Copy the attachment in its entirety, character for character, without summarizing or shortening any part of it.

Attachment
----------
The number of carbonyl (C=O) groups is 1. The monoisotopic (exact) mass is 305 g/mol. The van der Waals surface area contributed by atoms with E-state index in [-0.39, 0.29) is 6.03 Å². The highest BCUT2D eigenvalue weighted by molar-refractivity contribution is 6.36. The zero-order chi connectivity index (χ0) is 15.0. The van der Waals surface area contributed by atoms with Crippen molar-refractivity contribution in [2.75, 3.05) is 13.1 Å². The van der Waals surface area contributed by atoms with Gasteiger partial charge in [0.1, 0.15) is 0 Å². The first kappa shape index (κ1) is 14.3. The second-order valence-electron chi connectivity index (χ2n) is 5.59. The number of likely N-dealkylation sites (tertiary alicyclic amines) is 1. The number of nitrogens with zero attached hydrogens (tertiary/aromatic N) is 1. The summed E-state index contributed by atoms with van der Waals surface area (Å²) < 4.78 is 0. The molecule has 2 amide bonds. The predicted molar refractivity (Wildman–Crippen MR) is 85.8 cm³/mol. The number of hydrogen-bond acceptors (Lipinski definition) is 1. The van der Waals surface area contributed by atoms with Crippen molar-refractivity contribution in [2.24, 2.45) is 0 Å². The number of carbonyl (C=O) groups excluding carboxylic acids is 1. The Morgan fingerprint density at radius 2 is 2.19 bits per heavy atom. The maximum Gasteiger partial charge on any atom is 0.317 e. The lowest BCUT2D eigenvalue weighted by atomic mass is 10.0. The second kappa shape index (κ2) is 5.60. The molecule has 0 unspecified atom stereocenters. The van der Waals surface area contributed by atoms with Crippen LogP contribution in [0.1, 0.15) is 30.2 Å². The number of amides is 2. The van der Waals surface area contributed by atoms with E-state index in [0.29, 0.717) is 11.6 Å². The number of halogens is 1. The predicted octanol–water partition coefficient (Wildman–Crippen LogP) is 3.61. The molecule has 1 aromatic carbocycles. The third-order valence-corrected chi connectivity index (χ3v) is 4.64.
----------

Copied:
The number of carbonyl (C=O) groups is 1. The monoisotopic (exact) mass is 305 g/mol. The van der Waals surface area contributed by atoms with E-state index in [-0.39, 0.29) is 6.03 Å². The highest BCUT2D eigenvalue weighted by molar-refractivity contribution is 6.36. The zero-order chi connectivity index (χ0) is 15.0. The van der Waals surface area contributed by atoms with Crippen molar-refractivity contribution in [2.75, 3.05) is 13.1 Å². The van der Waals surface area contributed by atoms with Gasteiger partial charge in [0.1, 0.15) is 0 Å². The first kappa shape index (κ1) is 14.3. The second-order valence-electron chi connectivity index (χ2n) is 5.59. The number of likely N-dealkylation sites (tertiary alicyclic amines) is 1. The number of nitrogens with zero attached hydrogens (tertiary/aromatic N) is 1. The summed E-state index contributed by atoms with van der Waals surface area (Å²) < 4.78 is 0. The molecule has 2 amide bonds. The predicted molar refractivity (Wildman–Crippen MR) is 85.8 cm³/mol. The number of hydrogen-bond acceptors (Lipinski definition) is 1. The van der Waals surface area contributed by atoms with Crippen molar-refractivity contribution in [2.24, 2.45) is 0 Å². The number of carbonyl (C=O) groups excluding carboxylic acids is 1. The Morgan fingerprint density at radius 2 is 2.19 bits per heavy atom. The maximum Gasteiger partial charge on any atom is 0.317 e. The lowest BCUT2D eigenvalue weighted by atomic mass is 10.0. The second kappa shape index (κ2) is 5.60. The molecule has 0 unspecified atom stereocenters. The van der Waals surface area contributed by atoms with Crippen LogP contribution in [0.1, 0.15) is 30.2 Å². The number of amides is 2. The van der Waals surface area contributed by atoms with E-state index in [0.29, 0.717) is 11.6 Å². The number of halogens is 1. The predicted octanol–water partition coefficient (Wildman–Crippen LogP) is 3.61. The molecule has 1 aromatic carbocycles. The third-order valence-corrected chi connectivity index (χ3v) is 4.64.